Earlier today, Google announced the release of Android 12, the latest major version of the Android OS. While they didn’t push stable builds to Pixel phones today, they did confirm that the source code is dropping today. True to their word, Google has started to upload the Android 12 source code to the Android Open Source Project (AOSP) Git repositories.
Google traditionally starts uploading the source code for every new Android version immediately after releasing stable builds for its Pixel phones. For example, the source code for Android 9 Pie was released on August 6, 2018, right after the stable update went live for the Pixel and Pixel 2 series. Likewise, the Android 10 stable update rolled out for Pixels on September 3, 2019, and it was soon followed by the source code being uploaded that same day. In 2020, Google uploaded the Android 11 source code on September 8, the same day they rolled out the stable update to Pixel phones. Breaking with tradition, Google is releasing the Android 12 source code before rolling out the stable update to supported Pixel phones. The stable update is planned to roll out to Pixels in a few weeks, but no date has been set.
Google is releasing the Android 12 source code under the Apache License version 2.0. Apache 2.0 is a permissive rather than copyleft license, meaning developers can modify and distribute the code freely without being required to open-source their modifications. This licensing system is what allows smartphone makers to develop their own closed-source forks of Android.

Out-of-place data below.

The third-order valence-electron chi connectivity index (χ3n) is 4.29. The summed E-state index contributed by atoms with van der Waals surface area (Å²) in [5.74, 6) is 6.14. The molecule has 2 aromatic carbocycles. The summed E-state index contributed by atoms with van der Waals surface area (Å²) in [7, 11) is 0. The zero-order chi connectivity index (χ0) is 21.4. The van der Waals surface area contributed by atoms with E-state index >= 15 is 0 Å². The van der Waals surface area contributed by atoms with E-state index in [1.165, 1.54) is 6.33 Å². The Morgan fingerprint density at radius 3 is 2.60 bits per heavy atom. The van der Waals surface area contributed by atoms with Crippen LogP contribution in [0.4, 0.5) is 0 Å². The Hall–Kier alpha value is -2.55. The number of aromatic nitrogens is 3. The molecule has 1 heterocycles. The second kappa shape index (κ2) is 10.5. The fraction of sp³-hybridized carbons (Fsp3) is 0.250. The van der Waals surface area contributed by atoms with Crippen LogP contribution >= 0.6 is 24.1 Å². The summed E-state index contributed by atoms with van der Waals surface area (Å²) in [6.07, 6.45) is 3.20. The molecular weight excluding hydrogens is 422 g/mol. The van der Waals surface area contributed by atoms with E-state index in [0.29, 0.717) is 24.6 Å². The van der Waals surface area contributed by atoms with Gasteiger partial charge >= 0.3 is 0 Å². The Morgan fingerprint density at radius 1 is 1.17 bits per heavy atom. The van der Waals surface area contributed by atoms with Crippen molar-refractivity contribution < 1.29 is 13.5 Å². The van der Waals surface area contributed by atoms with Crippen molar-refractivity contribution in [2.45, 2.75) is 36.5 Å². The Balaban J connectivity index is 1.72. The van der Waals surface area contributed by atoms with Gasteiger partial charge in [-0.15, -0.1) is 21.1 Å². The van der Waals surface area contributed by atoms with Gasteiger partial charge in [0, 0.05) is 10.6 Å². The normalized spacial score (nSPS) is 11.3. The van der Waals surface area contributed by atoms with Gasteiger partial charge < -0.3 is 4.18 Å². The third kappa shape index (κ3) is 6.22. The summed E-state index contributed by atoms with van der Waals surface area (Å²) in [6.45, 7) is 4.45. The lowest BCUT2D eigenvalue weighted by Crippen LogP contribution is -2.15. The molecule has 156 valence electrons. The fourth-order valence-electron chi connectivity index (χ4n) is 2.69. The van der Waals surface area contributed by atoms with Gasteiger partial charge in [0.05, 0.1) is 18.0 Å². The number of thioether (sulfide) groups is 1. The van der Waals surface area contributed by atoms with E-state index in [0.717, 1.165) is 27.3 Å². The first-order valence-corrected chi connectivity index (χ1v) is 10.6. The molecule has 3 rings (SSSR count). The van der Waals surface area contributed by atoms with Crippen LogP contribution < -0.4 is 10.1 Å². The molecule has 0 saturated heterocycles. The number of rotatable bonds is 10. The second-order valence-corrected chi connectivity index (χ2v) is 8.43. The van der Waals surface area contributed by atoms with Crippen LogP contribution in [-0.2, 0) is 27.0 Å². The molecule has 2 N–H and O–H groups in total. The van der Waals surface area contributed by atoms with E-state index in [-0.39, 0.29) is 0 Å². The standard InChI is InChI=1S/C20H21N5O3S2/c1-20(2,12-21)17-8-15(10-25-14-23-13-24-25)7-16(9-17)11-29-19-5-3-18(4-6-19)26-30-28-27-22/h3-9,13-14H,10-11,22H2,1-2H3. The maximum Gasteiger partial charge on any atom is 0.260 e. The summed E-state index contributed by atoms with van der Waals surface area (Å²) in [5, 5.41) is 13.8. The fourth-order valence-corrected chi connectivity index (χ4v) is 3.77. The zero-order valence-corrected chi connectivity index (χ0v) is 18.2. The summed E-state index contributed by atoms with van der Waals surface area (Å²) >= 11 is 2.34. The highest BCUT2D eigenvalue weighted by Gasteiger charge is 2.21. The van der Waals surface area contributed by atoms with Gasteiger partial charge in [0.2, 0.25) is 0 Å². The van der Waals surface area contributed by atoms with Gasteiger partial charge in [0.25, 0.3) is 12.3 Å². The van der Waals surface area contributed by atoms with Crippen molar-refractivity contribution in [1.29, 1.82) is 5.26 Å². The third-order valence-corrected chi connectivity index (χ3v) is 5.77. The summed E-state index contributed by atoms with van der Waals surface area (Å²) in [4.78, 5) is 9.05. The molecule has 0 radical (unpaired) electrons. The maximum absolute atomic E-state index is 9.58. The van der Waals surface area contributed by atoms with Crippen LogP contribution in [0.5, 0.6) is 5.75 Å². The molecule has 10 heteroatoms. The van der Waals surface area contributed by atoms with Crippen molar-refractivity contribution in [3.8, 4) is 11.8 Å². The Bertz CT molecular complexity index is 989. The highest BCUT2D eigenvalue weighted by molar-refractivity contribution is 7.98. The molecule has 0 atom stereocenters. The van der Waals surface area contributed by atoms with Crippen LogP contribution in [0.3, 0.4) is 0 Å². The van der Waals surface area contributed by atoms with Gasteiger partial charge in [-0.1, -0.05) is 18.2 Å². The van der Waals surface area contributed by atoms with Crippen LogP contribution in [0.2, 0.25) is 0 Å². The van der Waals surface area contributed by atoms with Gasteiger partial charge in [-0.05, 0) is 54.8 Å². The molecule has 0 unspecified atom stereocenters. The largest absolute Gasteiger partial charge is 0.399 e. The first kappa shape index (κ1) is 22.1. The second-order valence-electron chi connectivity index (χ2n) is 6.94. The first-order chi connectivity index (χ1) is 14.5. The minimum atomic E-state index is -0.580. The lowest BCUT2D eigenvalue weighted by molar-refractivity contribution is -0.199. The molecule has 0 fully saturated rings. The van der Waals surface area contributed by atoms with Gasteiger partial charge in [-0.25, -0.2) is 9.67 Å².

Developers that wish to follow open-source development principles can choose to fork AOSP and release the source code for their modifications, a key principle behind the collaborative developments that take place on the XDA Forums. The release of the Android 12 source code will play a fundamental role in the development of new and updated aftermarket distributions, such as LineageOS and other popular “custom ROMs“.
If you’re interested in analyzing the Android 12 source code, you can head over to the Android Git repositories and look for the new Android 12 branches and tags. Specifically, look for the “android-12.0.0_r#” tags. It takes a while for the entirety of Google’s internal codebase to be pushed to the public AOSP repos, so expect to wait a few hours before you can sync everything. Google also uploads the commit history for each release, which provides a lot of insight into the Android team’s thought process when adding or removing features.
Although development in the AOSP master branch has already shifted towards the next major version of Android — Android 13 — Google will continue to make small changes, mainly backports and security patch mergers, to the Android 12 codebase, so keep an eye out for new tags each month. We’ve seen evidence that Google is working on a point release that seems to include many improvements for foldables and tablets, but those features have not been open-sourced with today’s release. In addition, one of Android 12’s marquee features — its wallpaper-based theming system — hasn’t been fully open sourced yet, but that’s set to change with the aforementioned point release.